Check out this recent article : Tired of Your Cubicle? Try a Trade
” ‘These manufacturing apprenticeships are no longer blue-collar work,’ Mr. Kamm said, ‘but require highly technically advanced skills that include a great command of mathematics, physics, hydraulics, robotics and information technology.’ ”
It is important that when you are spending a significant amount of money on furthering your education you leave with a tangible skill to apply.
A recent article in the Wall Street Journal:
“The friction around the best path forward after high school is popping up around the country as anxious students and families try to figure out how to pay for four years of college. At the same time, business groups and state governments make the case for a free or much cheaper vocational education.
The conversation is being fueled by questions about the declining value of a college degree as well as the rising cost of tuition and student debt. Low unemployment and a strong job market are exacerbating an already growing skills gap, raising prospects for tradespeople like welders who are in high demand.”
“ ‘Raelee was smart from the time she was a baby, from the time she was two nobody could dress her, she was always a leader and she had her own mind,” said Raelee’s mother, Beth Nicholson, a nurse. “I always expected her to go to a four-year college. That was my expectation.”
But when she was 14, Raelee rebuilt a car with her older cousin.
“We worked on it the entire summer and when we got it running it was the best feeling in the world,” she said. “I really like working with my hands.’ ”
In 2017 Tom Rothfuss, tri state manager to Gilman Electrical Supply, awarded scholarships of $500 each to four Sanford Regional Technical Center (SRTC) students. Following the ceremony, Kathy Sargent, director of the SRTC, shared her opinion on the newly generated scholarship, describing it’s potential as becoming a “game changer” to students in need.
Technical Schools Offer Strong Alternative – click on the link for the full article written by Darrin Brust.
Darrin Brust is campus president of Universal Technical Institute (UTI) in Houston, a provider of postsecondary education for students seeking careers as professional automotive, diesel, collision repair, motorcycle and marine technicians.
“Commonly, young adults are steered away from vocational careers based on faulty perceptions about what it means to work in a skilled trade. A recent analysis of the federal College Scorecard data and U.S. labor market trends finds that students who get an industry-aligned, quality postsecondary technical education are earning more, on average, after 10 years than their peers from some of the nation’s liberal arts colleges and two-year community colleges.
These jobs are abundant, pay well and offer plenty of opportunities for advancement. In the transportation sector, for example, the nation will need 120,000 new technicians on average each year in the coming decade to work as automotive and diesel technicians and in collision repair. By 2026, that equates to approximately 1.2 million new technicians nationwide. While many recent college grads — more than 44 percent according to some studies — are underemployed or working on short-term “gigs,” these are careers that pay well and offer plenty of opportunities for advancement.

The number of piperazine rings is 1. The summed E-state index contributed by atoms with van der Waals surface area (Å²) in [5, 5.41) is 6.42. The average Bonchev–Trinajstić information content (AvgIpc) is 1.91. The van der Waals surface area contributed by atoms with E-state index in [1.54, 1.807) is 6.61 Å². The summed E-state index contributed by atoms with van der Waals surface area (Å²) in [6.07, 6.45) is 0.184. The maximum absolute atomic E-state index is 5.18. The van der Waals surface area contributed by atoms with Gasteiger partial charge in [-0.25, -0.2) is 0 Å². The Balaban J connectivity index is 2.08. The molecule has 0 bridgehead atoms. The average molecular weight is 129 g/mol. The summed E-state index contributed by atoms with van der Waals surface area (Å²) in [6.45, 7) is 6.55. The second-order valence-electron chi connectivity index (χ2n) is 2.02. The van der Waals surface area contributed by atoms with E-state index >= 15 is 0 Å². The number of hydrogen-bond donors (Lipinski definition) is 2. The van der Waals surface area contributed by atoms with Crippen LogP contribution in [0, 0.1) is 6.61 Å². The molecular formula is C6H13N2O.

To fill these jobs, students need hands-on, high-tech and industry-specific education that matches their talents and gives them the specific skills they need to go to work — the kind of training that often is not available in traditional academic settings.
But too often, students aren’t aware of the availability of quality technical training programs — an outcome perpetuated by the “one size fits all” mindset that everyone must go to college and stigmas about careers in the trades. When we accept as truth that a college degree is the only way to get ahead and overlook the gifts, talents and significant contributions of students who can succeed in other industries, we do them an enormous disservice.
A growing number of high school districts have barred all technical schools from their campuses, without regard to the quality of their programs or the outcomes they produce for students. When that happens, teachers and counselors are left with fewer options for students who want to build successful, life-long careers in the skilled trades.”
Check out this article that Bangor Daily News recently published. There are many opportunities in Maine to make a career in a highly skilled field.
Excerpt from article written by Kevin J. Willis : I am the fleet manager for PepsiCo Inc., responsible for its facility in Bangor along with those in Auburn and Presque Isle. What our company needs is more trained, skilled automotive and diesel technicians. We’re talking high-tech careers with middle-class earnings, good benefits and opportunities for advancement.
Unfortunately, outdated stereotypes and stigmas persist against these jobs and others in the skilled trades. Too often, school counselors subtly discourage students from considering these careers. Too many parents believe that when it comes to success it’s “college or bust.”